German court delays decision on Ecclestone case
MUNICH (AP) — A German court decision on whether to try Formula One boss Bernie Ecclestone on bribery charges has been delayed until next year.
The Munich state court said in a statement Friday that it is waiting for additional responses that Ecclestone’s lawyers have promised to charges of bribery and incitement to breach of trust.
It also said that the composition of the panel of judges considering the case will shortly change and so a decision “can no longer be expected this year.”
The charges, which were filed by Munich prosecutors in July, relate to a $44 million payment to a German banker. The court said at the time that it wouldn’t decide before mid-September on whether and when the case would go to trial.
Ecclestone, the longtime commercial head of F1, has been under investigation since the banker, Gerhard Gribkowsky, was convicted of accepting the payment in connection with the sale of a stake in F1.
Ecclestone, who will be 83 in October, says he did nothing illegal.
He acknowledged during Gribkowsky’s trial in 2011 that he made the payment five years earlier but said he was pressured to do so.
Gribkowsky was in charge of selling German bank BayernLB’s 47 percent stake in F1 to investment group CVC Capital Partners in 2006.
The banker was sentenced to 8½ years in prison last year after being found guilty of corruption, tax evasion and breach of trust.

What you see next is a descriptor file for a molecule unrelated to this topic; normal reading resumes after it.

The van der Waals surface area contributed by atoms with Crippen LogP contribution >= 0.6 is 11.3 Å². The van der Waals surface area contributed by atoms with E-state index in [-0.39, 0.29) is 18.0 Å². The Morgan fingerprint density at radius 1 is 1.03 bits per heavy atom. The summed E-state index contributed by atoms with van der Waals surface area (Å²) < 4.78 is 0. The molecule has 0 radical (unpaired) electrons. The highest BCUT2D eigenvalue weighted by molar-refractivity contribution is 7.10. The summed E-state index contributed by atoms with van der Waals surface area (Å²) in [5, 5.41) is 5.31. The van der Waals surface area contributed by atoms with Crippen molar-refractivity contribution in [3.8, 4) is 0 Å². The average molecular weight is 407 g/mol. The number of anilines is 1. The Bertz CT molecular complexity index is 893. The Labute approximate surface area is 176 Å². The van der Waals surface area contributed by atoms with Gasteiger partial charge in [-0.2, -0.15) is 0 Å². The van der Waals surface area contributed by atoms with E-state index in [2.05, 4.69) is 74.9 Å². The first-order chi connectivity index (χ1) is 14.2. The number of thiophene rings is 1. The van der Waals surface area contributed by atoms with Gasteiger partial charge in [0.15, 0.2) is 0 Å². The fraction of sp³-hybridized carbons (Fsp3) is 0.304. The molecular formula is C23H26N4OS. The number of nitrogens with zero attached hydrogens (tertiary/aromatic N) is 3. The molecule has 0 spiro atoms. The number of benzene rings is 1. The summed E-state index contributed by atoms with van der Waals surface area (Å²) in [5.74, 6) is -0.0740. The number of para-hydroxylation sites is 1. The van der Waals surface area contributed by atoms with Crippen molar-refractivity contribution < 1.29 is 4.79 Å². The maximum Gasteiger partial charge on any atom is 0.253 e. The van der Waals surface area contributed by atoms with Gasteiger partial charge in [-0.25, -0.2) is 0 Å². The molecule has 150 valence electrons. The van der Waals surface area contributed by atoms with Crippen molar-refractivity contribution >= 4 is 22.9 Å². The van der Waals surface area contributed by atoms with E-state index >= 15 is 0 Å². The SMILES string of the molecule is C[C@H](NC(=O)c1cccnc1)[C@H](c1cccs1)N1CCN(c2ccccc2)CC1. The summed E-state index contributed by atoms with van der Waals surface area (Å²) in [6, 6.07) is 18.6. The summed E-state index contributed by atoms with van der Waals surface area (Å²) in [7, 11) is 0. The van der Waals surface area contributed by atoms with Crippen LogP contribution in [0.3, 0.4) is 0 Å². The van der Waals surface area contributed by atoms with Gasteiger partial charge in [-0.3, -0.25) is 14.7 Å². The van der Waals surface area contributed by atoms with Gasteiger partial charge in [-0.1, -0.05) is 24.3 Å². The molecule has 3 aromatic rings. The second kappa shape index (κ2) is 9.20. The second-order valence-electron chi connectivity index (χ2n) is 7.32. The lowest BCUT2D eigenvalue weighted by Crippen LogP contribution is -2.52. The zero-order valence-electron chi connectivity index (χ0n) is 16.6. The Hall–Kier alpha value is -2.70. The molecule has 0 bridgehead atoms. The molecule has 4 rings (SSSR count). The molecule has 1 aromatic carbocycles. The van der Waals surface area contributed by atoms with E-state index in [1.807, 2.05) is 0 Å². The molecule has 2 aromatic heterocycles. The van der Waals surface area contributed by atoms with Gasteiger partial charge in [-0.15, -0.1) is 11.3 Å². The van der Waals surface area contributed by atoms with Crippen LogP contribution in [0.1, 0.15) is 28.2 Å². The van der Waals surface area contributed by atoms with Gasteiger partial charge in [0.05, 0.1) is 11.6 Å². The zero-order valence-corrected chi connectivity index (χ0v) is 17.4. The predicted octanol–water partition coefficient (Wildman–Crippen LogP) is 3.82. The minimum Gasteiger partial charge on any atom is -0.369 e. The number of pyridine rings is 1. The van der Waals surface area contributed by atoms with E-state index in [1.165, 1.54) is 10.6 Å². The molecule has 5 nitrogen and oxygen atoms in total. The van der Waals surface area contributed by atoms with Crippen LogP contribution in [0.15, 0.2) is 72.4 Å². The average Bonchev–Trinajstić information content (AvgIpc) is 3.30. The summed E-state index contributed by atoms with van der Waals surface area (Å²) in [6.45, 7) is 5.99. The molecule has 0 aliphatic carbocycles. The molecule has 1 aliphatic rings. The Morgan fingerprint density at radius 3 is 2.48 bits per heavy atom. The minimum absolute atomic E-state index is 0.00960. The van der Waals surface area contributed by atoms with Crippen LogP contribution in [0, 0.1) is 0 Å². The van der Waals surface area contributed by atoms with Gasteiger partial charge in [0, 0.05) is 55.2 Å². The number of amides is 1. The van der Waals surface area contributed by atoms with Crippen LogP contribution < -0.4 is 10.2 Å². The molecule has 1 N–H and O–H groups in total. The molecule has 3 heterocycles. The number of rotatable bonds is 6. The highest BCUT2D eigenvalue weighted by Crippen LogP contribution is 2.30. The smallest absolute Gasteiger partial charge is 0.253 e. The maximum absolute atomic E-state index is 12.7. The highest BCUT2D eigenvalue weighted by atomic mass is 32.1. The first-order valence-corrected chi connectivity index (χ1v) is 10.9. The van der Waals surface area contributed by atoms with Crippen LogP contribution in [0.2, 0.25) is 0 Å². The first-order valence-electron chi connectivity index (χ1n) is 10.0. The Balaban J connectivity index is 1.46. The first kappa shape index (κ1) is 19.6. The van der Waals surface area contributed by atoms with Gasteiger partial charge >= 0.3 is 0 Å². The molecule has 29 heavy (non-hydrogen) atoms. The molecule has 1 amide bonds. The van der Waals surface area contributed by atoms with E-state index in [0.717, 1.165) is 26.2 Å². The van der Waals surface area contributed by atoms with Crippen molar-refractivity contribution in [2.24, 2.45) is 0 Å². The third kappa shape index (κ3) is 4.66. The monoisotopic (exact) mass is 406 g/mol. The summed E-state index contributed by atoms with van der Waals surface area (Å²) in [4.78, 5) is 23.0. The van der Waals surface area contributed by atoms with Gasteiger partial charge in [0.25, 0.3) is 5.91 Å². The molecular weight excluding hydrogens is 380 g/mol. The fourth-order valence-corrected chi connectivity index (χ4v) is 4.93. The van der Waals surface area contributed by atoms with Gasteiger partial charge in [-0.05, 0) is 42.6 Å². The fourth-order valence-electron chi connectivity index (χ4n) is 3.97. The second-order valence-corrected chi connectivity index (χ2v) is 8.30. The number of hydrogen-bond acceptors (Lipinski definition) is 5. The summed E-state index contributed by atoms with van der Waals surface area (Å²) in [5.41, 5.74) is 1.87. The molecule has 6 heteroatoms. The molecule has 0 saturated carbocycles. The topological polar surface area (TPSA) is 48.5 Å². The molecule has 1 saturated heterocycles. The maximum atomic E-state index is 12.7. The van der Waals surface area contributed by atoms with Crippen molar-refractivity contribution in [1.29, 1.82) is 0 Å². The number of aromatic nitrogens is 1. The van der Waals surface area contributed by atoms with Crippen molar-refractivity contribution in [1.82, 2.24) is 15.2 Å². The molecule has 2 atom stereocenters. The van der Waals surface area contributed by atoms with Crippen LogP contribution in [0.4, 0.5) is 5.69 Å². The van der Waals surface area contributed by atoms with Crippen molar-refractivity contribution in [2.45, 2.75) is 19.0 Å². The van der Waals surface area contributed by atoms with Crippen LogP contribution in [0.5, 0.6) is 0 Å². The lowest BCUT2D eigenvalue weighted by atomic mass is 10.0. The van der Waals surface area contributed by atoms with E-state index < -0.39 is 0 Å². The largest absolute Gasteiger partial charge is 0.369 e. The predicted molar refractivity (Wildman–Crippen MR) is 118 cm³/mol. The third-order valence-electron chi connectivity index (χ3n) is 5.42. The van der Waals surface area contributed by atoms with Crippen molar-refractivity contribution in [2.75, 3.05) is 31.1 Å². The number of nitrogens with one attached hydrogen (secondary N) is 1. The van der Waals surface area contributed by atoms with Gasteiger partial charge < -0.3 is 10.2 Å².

In addition to taking the money from Ecclestone, Gribkowsky used BayernLB’s funds to pay the F1 chief a commission of $41.4 million and agreed to pay a further $25 million to Bambino Trust, a company with which Ecclestone was affiliated, prosecutors said during the trial in 2011.
Sentences in Germany for bribery range from three months to 10 years in prison.
“They wanted money. I was shaken down by the guys. It’s happened in life before,” Ecclestone told The Associated Press in July.
Ecclestone was savvy in building his power base in F1 from the 1970s and helped to create the Formula One Constructors’ Association that controlled the business side of the sport, including selling the TV rights.
The British-based company later became known as Formula One Management and has retained control of the global motor racing series, despite regular tussles with the teams over finances.
CVC amassed a 63 percent stake of F1 but reduced its holding as other investors came on board. Ecclestone’s holding has been diluted to about 5 percent. A planned flotation has stalled.